Apr 062021


Ever since discovering VEGAS (aka VVEGAS and V.E.G.A.S.) through their four-song EP Sagevisule in 2014, I’ve been repeatedly transfixed by their music. In their own words, their shifting amalgams of metal and hardcore embrace the “confrontational nature of Japanese punks G.I.S.M. via early-80’s ferocity of LIFE’S BLOOD & apocalyptic tenets of bands like INTEGRITY“, but passing time has seen them draw in other ingredients as well. The inability to predict exactly what they will do from release to release is part of the attraction — along with the persistently visceral intensity that burns at the core of every recording.

They also don’t let much grass grow beneath their feet. Their most recent album …not ever appeared last summer, but they’ve already been hard at work on a new one. Hints of it surfaced through singles that were scattered through the remaining months of last year, and most recently in a track named “Recovery” that was released last month. But we’ve been privy to even more of what the new album holds in store, with an advance peak at 10 pre-mastered tracks (four more are also in various other stages of completion).



All the tracks we’ve heard from the forthcoming album (which is not yet titled) are in the two-three-minute range, and most of those are closer to two than three. But despite their brevity each one has its own identity, and compared to some of VEGAS‘ previous, more experimental works, they seem more cohesively structured and immediately memorable. Moreover, while they are undoubtedly the product of the harrowing times in which they were made (and through which we have all lived), and all of them are fueled by a cathartic energy, the emotional pitch of them turns out to be wide-ranging.

For example, the most recent single, “Recovery“, is an amalgam of feverishly writhing leads, queasy blaring chords, crazed howling and roaring vocals, clobbering snare-drums, and thunderous double-kicks — which segues into a lurching stomp and escalates into a furiously jolting attack.

The raw, howling intensity of the vocals is an almost ever-present feature of all the songs, and in “Pure” they almost overshadow everything else — but not quite. The neck-slugging drums, the pile-driving viciousness of the riffs, and the flaring, flowing, fire-bright melodic harmonies, which seem to straddle a line between splendor and sorrow, are all damned intense too. And there’s a bit of haunting mystical ambience at the end, though not enough to purge the adrenaline from your bloodstream that this song will set free.

By contrast to those two songs, “Bury me in peat” delivers waves of bleak, heavy, moaning chords and wailing leads set against a rocking rhythm and a punishing bass pulse, while “Bread and Circuses” (which includes strange, distorted, conversational voices as well as those traumatic howls) combines dismal dragging chords and furious bullet-spitting drumwork, rapid jolts and brutish, bone-smashing pile-drivers, and more of the kind of pitch-black intensity that this band always seems to deliver in ravaging fashion.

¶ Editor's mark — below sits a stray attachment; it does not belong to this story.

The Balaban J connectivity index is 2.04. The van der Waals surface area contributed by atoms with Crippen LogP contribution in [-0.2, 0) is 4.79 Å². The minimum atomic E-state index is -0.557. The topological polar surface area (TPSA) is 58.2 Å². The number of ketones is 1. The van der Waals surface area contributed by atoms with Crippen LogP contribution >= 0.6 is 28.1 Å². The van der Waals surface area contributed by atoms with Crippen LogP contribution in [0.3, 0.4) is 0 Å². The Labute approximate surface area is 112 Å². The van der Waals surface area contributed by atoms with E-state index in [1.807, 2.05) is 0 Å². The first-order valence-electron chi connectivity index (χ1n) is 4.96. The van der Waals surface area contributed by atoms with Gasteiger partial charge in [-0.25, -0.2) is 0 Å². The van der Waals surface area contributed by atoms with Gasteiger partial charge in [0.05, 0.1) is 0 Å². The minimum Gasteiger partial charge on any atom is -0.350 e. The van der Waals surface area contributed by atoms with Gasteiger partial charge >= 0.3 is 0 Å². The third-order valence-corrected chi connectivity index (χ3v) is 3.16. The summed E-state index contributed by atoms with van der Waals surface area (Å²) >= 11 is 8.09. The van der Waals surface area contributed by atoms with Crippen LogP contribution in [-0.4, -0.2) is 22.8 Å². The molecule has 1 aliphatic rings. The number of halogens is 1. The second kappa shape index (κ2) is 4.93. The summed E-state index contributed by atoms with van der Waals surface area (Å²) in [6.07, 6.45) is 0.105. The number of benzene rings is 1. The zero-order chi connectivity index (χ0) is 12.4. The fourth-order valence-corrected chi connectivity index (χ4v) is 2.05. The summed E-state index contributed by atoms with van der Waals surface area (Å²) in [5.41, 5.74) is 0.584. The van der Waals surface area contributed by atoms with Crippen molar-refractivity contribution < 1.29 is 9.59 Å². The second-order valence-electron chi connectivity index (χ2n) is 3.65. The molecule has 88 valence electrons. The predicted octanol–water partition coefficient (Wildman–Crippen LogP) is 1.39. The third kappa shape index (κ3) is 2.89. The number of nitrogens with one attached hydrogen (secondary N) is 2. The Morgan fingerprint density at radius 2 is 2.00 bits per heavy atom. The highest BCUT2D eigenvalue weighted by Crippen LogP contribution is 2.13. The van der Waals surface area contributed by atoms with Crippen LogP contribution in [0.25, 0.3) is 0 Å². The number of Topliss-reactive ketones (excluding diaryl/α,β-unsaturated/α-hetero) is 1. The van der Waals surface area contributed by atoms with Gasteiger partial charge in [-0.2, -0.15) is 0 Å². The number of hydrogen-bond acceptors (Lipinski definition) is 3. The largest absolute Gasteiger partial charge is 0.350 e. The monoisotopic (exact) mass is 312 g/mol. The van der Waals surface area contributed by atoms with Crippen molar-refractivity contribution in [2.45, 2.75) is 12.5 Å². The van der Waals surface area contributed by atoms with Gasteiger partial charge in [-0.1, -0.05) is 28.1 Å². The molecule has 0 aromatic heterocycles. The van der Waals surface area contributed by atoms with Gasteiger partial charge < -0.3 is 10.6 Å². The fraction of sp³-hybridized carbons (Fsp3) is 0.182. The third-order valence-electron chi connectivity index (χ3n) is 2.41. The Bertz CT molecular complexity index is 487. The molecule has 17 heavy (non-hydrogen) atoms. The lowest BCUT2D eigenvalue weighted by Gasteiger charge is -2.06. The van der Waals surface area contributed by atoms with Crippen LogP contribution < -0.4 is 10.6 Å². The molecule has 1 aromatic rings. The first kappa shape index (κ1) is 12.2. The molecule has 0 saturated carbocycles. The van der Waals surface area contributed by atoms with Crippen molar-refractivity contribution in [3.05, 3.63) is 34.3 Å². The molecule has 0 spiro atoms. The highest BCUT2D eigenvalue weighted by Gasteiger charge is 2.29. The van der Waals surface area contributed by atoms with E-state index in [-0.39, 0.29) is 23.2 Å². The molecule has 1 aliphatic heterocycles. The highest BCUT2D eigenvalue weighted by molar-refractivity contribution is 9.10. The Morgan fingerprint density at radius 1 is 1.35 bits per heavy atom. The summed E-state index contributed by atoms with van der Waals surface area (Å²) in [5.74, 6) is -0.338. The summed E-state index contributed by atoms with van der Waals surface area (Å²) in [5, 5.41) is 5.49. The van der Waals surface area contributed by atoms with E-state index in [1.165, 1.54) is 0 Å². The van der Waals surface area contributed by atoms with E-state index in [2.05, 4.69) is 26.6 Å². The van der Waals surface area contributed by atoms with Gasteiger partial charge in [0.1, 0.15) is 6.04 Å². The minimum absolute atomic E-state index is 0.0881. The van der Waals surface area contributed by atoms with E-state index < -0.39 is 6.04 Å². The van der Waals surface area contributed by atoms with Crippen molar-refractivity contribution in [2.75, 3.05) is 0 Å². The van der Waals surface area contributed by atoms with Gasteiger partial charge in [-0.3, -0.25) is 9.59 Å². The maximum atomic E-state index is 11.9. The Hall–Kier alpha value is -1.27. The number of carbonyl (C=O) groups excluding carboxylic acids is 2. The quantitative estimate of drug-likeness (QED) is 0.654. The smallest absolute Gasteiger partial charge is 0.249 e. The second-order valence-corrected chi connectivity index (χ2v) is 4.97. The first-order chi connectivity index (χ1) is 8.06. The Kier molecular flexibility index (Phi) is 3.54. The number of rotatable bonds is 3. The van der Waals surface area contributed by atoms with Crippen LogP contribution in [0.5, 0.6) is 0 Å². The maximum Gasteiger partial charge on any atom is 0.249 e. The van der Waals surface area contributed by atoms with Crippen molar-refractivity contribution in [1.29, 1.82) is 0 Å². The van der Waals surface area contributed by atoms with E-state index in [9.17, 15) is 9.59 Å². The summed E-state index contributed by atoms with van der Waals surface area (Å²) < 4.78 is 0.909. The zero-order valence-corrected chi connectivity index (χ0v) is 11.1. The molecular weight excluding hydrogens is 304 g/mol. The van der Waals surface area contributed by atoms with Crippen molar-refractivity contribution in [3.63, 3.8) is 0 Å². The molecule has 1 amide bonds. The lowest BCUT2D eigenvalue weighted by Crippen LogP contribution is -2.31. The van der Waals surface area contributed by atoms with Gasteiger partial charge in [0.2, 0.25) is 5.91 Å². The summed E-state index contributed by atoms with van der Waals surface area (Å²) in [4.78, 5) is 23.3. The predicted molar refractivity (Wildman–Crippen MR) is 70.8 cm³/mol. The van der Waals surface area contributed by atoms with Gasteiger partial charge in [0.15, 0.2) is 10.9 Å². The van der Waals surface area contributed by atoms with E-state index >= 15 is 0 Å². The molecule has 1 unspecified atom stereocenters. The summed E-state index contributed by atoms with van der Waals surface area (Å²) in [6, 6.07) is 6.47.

Of the other songs we’ve heard, “Resolve” kicks up the adrenaline levels with a hook-filled, punk-fueled rampage of raking riffs and riotous drumwork combined with those spine-tingling vocals, and augmented by the contrast of a slowly slithering melody that oozes despondency, and “C2H6O” is a brazen and physically compulsive track that seems fiercely ebullient, with gloriously ringing guitars set against a bracing drum gallop and hurtling bass lines, capped by a spectral guitar solo.

Meanwhile, “Nebulous” incorporates jolting and braying riffage, but with a serpentine melody of its own that sounds otherworldly. It seems to become a hybrid of menace and devilish freedom. We can guess what “BLM” refers to, and in its sound it’s a stripped-down, adrenaline-fueled, punk-inspired romp laced with shrill, defiant, screaming leads and highly addictive riffing.

Again, you never know exactly where VEGAS will go, and that’s proven again by the opening of the mid-paced, head-moving “Empire“, where a big growling bass arpeggio takes the lead, backed by a compulsive back-beat. The riffing seems both grim and fierce, and the song is also home to a chiming guitar melody that’s both narcotic and sorcerous.


And those are some quick impressions of un-mastered versions of the songs, all of which lead to the overarching impression that this will be one of the best records VEGAS have created yet. I’m eager to hear the rest of it, and all of it in finished form. Keep your eyes on the locations linked below for further news about its progress.




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